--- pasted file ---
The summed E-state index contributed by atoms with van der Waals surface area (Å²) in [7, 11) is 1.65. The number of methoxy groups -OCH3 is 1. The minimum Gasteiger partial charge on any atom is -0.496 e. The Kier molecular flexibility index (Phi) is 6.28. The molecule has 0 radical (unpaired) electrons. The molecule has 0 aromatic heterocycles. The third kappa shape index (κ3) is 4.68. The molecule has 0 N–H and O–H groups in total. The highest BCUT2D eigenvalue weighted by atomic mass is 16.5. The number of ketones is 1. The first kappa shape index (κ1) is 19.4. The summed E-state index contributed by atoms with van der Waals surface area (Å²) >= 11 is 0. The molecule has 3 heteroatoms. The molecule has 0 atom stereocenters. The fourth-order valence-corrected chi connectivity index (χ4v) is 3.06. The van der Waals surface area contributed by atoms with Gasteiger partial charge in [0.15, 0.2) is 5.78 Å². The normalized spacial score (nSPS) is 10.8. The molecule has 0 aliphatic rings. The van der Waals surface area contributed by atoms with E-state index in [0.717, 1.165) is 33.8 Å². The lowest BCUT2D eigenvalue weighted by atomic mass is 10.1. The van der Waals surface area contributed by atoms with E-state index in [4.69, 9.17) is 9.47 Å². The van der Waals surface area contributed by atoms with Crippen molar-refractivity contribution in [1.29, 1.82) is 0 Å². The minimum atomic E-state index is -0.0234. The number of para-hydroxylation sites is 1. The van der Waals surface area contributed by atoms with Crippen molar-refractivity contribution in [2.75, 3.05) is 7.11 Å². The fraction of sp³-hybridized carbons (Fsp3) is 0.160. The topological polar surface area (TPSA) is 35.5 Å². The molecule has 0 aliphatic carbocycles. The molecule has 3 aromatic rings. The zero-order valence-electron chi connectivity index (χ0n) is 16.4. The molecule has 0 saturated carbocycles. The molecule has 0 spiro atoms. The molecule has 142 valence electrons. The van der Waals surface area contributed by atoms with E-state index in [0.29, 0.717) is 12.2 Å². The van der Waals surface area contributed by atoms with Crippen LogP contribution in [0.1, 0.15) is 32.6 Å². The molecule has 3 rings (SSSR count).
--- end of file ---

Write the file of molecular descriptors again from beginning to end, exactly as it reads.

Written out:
The summed E-state index contributed by atoms with van der Waals surface area (Å²) in [7, 11) is 1.65. The number of methoxy groups -OCH3 is 1. The minimum Gasteiger partial charge on any atom is -0.496 e. The Kier molecular flexibility index (Phi) is 6.28. The molecule has 0 radical (unpaired) electrons. The molecule has 0 aromatic heterocycles. The third kappa shape index (κ3) is 4.68. The molecule has 0 N–H and O–H groups in total. The highest BCUT2D eigenvalue weighted by atomic mass is 16.5. The number of ketones is 1. The first kappa shape index (κ1) is 19.4. The summed E-state index contributed by atoms with van der Waals surface area (Å²) >= 11 is 0. The molecule has 3 heteroatoms. The molecule has 0 atom stereocenters. The fourth-order valence-corrected chi connectivity index (χ4v) is 3.06. The van der Waals surface area contributed by atoms with Gasteiger partial charge in [0.15, 0.2) is 5.78 Å². The normalized spacial score (nSPS) is 10.8. The molecule has 0 aliphatic rings. The van der Waals surface area contributed by atoms with E-state index in [0.717, 1.165) is 33.8 Å². The lowest BCUT2D eigenvalue weighted by atomic mass is 10.1. The van der Waals surface area contributed by atoms with E-state index in [4.69, 9.17) is 9.47 Å². The van der Waals surface area contributed by atoms with Crippen molar-refractivity contribution in [1.29, 1.82) is 0 Å². The minimum atomic E-state index is -0.0234. The number of para-hydroxylation sites is 1. The van der Waals surface area contributed by atoms with Crippen molar-refractivity contribution in [2.75, 3.05) is 7.11 Å². The fraction of sp³-hybridized carbons (Fsp3) is 0.160. The topological polar surface area (TPSA) is 35.5 Å². The molecule has 0 aliphatic carbocycles. The molecule has 3 aromatic rings. The zero-order valence-electron chi connectivity index (χ0n) is 16.4. The molecule has 0 saturated carbocycles. The molecule has 0 spiro atoms. The molecule has 142 valence electrons. The van der Waals surface area contributed by atoms with E-state index in [0.29, 0.717) is 12.2 Å². The van der Waals surface area contributed by atoms with Crippen LogP contribution in [0.1, 0.15) is 32.6 Å². The molecule has 3 rings (SSSR count).